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Civil & human rights

Latinos in This Liberal City: From San Francisco’s Big Strike to Gay Liberation

Eduardo Contreras, Jul 9 2019 - 7:55am

Years before charting the evolution and diversity of Latino political life in the city, a historian came here to become an activist. His book recalls major battlegrounds from the 1930s to the 1970s: union campaigns; civil rights organizing; elections; Great Society mobilizations; and feminist, gay and lesbian activism. Read an excerpt from “Latinos and the Liberal City” by Eduardo Contreras.

They Saved Girls and Women in Chinatown From Slavery

Julia Flynn Siler, Jul 2 2019 - 3:08pm

Donaldina Cameron captured the nation’s imagination at the turn of the 20th century. She was an early anti-human trafficking pioneer who ran a safe house for vulnerable girls and young women on the edge of San Francisco’s Chinatown. Read an excerpt from “The White Devil's Daughters,” by Bay Area author Julia Flynn Siler. 

Why Privacy Needs All of Us

Cyrus Farivar, Dec 17 2018 - 8:30am

One American city has gone further than any other in creating a workable solution to the current inadequacy of surveillance law: Oakland, which has pushed a pro-privacy public policy along an unprecedented path. Its Privacy Advisory Commission acts as a meaningful check on city agencies — most often, police — that want to acquire any kind of surveillance technology.

State Law Cracks Down on Free Public Meals

Yesica Prado, San Francisco Public Press — Dec 10 2018 - 12:08pm

Many city residents who are not housed or are food insecure depend on humanitarian aid from Food Not Bombs to survive. But state regulations taking effect in January jeopardize the group's 35-year mission of sharing food outside the confines of government bureaucracy.

S.F.’s Largest Landlord Sued Over Alleged Efforts to Push Out Tenants

Liza Veale, San Francisco Public Press — Oct 4 2018 - 2:20pm

Veritas Investments owns nearly 200 buildings in the city. It's been a target for tenant advocates, who accuse the company of building a business model that relies on pushing tenants out of rent-controlled units so they can be re-rented for much more. Veritas disputes the accusations that is “hostile or negligent” toward tenants.

Business Improvement Districts Use Public Funds to Pursue Anti-Homeless Agenda, Advocates Say

Rob Waters, San Francisco — Sep 18 2018 - 3:48pm

Nearly 200 California cities allow private organizations to manage key aspects of their downtown and commercial districts and to implement policies that restrict the rights of homeless people, according to a new report from the UC Berkeley School of Law.

Voters OK’d Legal Aid for Tenants Facing Eviction — Now Comes the Hard Part

Andrew Stelzer, San Fancisco Public Press — Aug 27 2018 - 9:19am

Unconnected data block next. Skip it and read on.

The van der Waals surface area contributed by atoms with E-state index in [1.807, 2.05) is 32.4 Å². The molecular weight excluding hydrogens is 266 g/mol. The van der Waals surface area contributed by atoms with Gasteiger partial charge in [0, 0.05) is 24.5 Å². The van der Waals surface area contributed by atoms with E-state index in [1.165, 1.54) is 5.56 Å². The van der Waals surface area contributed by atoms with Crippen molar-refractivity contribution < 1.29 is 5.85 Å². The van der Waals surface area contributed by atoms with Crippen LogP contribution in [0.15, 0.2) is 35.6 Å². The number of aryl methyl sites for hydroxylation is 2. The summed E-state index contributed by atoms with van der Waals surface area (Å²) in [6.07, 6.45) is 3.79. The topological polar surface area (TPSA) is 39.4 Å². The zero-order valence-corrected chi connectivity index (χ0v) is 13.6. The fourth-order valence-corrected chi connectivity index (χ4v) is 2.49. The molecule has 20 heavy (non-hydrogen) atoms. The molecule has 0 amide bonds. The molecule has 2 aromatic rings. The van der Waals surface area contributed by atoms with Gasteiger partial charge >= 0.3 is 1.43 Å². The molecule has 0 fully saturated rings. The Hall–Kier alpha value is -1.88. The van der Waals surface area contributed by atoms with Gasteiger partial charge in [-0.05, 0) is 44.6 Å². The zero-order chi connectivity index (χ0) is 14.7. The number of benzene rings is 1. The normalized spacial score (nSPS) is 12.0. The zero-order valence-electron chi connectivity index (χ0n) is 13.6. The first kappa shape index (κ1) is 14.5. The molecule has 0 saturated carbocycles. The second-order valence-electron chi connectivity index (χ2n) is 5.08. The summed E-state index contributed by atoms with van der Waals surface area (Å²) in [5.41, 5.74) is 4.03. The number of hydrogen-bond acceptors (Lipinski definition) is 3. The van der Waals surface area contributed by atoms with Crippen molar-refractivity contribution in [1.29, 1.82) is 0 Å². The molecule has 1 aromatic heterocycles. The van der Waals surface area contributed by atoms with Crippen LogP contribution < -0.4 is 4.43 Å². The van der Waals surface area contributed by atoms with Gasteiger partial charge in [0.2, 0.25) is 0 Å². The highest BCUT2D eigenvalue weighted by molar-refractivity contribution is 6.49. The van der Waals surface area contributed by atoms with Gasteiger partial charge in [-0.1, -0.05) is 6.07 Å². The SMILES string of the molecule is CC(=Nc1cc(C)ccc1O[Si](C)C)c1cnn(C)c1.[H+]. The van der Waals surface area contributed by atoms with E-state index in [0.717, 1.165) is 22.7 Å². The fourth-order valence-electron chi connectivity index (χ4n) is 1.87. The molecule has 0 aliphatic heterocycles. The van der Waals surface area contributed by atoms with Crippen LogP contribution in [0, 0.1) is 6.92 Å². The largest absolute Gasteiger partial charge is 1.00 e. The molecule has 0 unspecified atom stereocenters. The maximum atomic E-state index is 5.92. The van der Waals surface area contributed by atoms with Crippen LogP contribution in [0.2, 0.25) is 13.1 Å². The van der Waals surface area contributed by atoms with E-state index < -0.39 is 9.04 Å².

In June, San Francisco voters guaranteed legal help to anyone facing eviction, regardless of income. Now comes the hard part: Meeting the deadline to set up the multimillion-dollar program by July 2019. The results will likely to push forward a growing  “right to counsel” movement for civil litigation nationwide.

Activist Weiss Focuses Her Mayoral Campaign on Housing and Homelessness

Rob Waters, San Francisco Public Press — May 16 2018 - 7:25am

Amy Farah Weiss, founder of Saint Francis Homelessness Challenge, is an extra-long longshot to be elected the city's 44th mayor. In her second bid for City Hall, what she is doing is putting forward a detailed and wonky set of proposals for tackling core issues — and trying to impart a sense of urgency. Fourth in a series analyzing the mayoral candidates’ records and pledges on housing and homelessness.

Alioto Says Her Past ‘Housing First’ Plan Would End Homelessness

Joe Eskenazi, San Francisco Public Press — May 14 2018 - 7:04am

Angela Alioto points to 10-year plan to abolish chronic homeless she crafted in 2004 as a model of success that the city needs to revive. She blames the late Mayor Ed Lee for letting the plan wither and siphoning away money for other programs. Third in a series analyzing the mayoral candidates’ records and pledges on housing and homelessness.

Minority Challengers Wake Up Normally Sleepy Superior Court Races

Joe Eskenazi, San Francisco Public Press — May 9 2018 - 12:00pm

Five men and women of color are challenging four incumbent judges on the state Superior Court in San Francisco. The insurgents — four of whom are public defenders — say the veteran jurists are vestiges of a legal system that punishes minorities disproportionately. The candidates faced off May 5 at a forum focused on African-American issues, and sparks flew. Second of two articles.

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